Originally Posted by JoshuaCLS
I use it as an always on pedal. I just use it with both knobs at noon to correct the phase issues between high and low end so it all comes out sounding full and in your face. It's like taking a blanket off my amp. It can sound like it's adding sparkle, but it's really just correcting something that's already there you're just not hearing because phase cancelation.
It goes last in the chain, because it's correcting the signal for phase problems and shouldn't have anything else between it and the amp. =]
It's kind of like a magic mojo pedal.
Sorry, what do you mean by 'phase cancellation'. Phase issues don't come into play untill air has been moved. Air doesn't move until your speaker. Pedals can't fix phase issues. A sonic maximizer takes your signal, processes incoming frequencies, and boost other frequencies that are similar to those coming in. Also as is the case with your pedal-sized maximizer, there are bass and treble boosters in it. No doubt your rig sounds full and clear by itself.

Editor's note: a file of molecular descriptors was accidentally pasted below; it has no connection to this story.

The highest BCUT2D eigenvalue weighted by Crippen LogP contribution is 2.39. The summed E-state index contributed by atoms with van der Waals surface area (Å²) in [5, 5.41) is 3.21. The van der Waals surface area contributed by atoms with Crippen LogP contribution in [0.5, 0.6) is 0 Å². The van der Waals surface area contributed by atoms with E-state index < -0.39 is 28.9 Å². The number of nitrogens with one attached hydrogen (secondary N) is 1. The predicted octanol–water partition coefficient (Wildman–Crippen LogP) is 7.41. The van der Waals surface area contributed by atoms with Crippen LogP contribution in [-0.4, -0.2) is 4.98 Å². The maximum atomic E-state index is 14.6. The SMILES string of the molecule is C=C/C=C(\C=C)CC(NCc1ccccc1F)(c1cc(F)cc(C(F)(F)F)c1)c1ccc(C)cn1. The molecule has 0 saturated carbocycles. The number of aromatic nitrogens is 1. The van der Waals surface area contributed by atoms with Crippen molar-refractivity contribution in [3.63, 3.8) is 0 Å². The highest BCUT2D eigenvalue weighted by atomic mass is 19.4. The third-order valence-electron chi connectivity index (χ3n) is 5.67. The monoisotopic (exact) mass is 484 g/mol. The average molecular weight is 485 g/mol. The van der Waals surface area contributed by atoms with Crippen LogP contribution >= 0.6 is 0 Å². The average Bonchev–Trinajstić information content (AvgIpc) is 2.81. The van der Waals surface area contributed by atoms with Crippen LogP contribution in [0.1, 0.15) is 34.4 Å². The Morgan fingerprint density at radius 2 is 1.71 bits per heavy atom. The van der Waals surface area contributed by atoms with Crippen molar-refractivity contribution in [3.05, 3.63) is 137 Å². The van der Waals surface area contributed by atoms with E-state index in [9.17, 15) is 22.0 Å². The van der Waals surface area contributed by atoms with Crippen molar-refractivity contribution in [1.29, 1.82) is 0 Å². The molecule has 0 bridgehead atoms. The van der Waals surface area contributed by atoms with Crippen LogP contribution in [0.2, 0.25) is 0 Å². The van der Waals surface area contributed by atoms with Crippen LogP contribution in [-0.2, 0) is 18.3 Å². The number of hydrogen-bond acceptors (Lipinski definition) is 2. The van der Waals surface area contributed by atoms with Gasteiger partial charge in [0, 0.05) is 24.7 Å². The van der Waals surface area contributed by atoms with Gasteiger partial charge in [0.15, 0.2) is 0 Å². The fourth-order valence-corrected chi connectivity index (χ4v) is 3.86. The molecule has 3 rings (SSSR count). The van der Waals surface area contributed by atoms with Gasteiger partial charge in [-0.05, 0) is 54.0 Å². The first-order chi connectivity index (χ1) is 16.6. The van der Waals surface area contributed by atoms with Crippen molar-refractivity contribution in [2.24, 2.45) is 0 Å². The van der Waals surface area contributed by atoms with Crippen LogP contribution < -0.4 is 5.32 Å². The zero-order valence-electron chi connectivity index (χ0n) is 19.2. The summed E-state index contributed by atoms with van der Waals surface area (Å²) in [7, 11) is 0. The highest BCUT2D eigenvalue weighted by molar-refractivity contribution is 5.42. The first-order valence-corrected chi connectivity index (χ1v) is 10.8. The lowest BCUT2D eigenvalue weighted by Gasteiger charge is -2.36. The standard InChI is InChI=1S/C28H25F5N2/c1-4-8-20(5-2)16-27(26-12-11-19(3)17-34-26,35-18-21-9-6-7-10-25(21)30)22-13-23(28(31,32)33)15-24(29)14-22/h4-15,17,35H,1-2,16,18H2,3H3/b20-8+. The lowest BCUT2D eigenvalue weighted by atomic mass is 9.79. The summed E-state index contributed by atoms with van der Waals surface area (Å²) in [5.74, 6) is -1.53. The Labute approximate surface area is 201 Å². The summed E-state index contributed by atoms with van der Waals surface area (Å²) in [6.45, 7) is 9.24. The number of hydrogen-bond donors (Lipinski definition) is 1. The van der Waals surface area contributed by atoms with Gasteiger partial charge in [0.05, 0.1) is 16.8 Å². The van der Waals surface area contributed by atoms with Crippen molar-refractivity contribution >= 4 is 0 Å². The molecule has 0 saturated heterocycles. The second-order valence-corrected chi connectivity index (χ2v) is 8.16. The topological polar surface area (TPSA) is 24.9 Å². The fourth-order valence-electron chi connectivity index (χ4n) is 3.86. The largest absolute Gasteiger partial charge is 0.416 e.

I like using maximizers when I am working on overall mixes in my DAW. But how do you think your guitar sits in the mix of the bands you play in live? How does the maximizer help when you are using a bass and treble booster for an instrument that sits in the mids?
I guess if the pots are set to noon it will neutralize the loss if mids.
I've heard that a lot of players say that maximizers make their guitars sound full by themselves, but once they play out with their band, their guitar gets lost in the mix because they can't cut through.